Warner Brothers’ Sire Records is launching “an interactive virtual listening party” for songstress Regina Spektor‘s new album, “Begin to Hope,” next week in the virtual world of Second Life. The event marks “the first time a major record company has launched a virtual record release in Second Life and held a listening party for one of its artists,” according to a press release. In a series of locations around SL that were built out by Reuben Steiger’s virtual world services company, Millions of Us, residents will be able to hang out, chat and listen to songs from the album in their entirety, according to Steiger. The album itself isn’t due in stores until June 13.
The listening stations, which are built out as loft apartments whose scenery changes depending on which song is playing, will probably be a nice way to preview the material with friends (as opposed to the solitary listening experience of previewing an album on a site like Amazon.com, say), and against the backdrop of a thriving virtual world — though some may prefer dedicated spaces like PCD Music Lounge.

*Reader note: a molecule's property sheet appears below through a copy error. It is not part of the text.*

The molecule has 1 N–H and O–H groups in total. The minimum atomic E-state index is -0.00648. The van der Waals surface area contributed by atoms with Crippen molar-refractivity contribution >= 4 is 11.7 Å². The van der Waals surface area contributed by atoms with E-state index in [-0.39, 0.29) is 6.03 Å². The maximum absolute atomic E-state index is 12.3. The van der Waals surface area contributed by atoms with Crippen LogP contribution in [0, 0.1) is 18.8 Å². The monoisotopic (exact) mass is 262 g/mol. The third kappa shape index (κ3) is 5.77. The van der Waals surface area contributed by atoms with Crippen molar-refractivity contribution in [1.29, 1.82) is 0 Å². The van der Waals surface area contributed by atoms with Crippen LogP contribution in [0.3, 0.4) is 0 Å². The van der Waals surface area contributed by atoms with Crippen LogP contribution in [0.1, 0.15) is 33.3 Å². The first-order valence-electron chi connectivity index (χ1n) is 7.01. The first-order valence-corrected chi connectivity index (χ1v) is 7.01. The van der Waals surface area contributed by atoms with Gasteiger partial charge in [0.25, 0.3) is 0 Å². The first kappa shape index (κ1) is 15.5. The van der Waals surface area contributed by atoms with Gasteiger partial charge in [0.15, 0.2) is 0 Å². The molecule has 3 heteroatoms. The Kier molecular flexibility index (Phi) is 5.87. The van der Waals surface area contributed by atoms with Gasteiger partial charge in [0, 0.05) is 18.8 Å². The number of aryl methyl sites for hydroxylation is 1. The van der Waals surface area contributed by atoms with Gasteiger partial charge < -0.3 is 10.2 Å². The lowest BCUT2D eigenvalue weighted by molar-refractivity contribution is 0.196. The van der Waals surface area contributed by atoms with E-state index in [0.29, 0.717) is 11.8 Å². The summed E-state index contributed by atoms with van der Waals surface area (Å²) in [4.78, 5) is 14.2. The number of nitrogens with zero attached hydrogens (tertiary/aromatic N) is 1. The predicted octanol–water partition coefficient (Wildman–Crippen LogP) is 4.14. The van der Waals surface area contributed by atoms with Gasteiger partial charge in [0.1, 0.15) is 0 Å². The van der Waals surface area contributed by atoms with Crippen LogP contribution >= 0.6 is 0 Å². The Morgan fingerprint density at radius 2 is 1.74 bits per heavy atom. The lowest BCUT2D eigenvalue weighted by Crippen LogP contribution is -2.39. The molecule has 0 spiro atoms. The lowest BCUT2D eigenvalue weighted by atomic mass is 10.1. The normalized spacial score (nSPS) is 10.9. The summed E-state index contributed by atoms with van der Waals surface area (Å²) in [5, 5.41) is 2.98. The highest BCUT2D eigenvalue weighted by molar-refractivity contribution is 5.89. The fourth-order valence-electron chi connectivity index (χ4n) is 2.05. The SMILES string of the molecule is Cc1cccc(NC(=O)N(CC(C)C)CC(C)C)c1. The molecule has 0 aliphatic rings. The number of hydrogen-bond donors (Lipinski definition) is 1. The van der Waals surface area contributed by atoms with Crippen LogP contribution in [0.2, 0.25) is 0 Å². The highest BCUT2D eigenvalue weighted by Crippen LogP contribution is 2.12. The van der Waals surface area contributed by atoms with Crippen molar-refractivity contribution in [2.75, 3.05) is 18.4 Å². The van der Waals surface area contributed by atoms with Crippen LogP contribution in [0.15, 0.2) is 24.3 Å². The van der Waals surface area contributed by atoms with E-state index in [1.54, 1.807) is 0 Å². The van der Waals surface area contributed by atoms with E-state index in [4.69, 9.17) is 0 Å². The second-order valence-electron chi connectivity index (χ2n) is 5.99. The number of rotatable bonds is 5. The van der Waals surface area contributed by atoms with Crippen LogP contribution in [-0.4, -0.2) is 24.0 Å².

More interesting is that it looks like Sire is letting SL residents hear the album before the general public. That’s a hefty vote for SL as viral marketing environment — though the ultimate effectiveness of such approaches remains to be see. The project is also a feather in Millions’ cap. Going from zero to Warner Brothers as a company’s first post-launch client is not bad at all. Word is that virtual world services companies like Millions, Rivers Run Red, and the Electric Sheep Company (who sponsor this blog) have more work than they can handle at the moment. So it seems only a matter of not much time before more such companies spring up. Not long after that we’ll have to start looking more closely at how sustainable such businesses are. Is there a watershed moment ahead for virtual worlds? Too soon to tell. The 3pointD ball says Ask Again Later.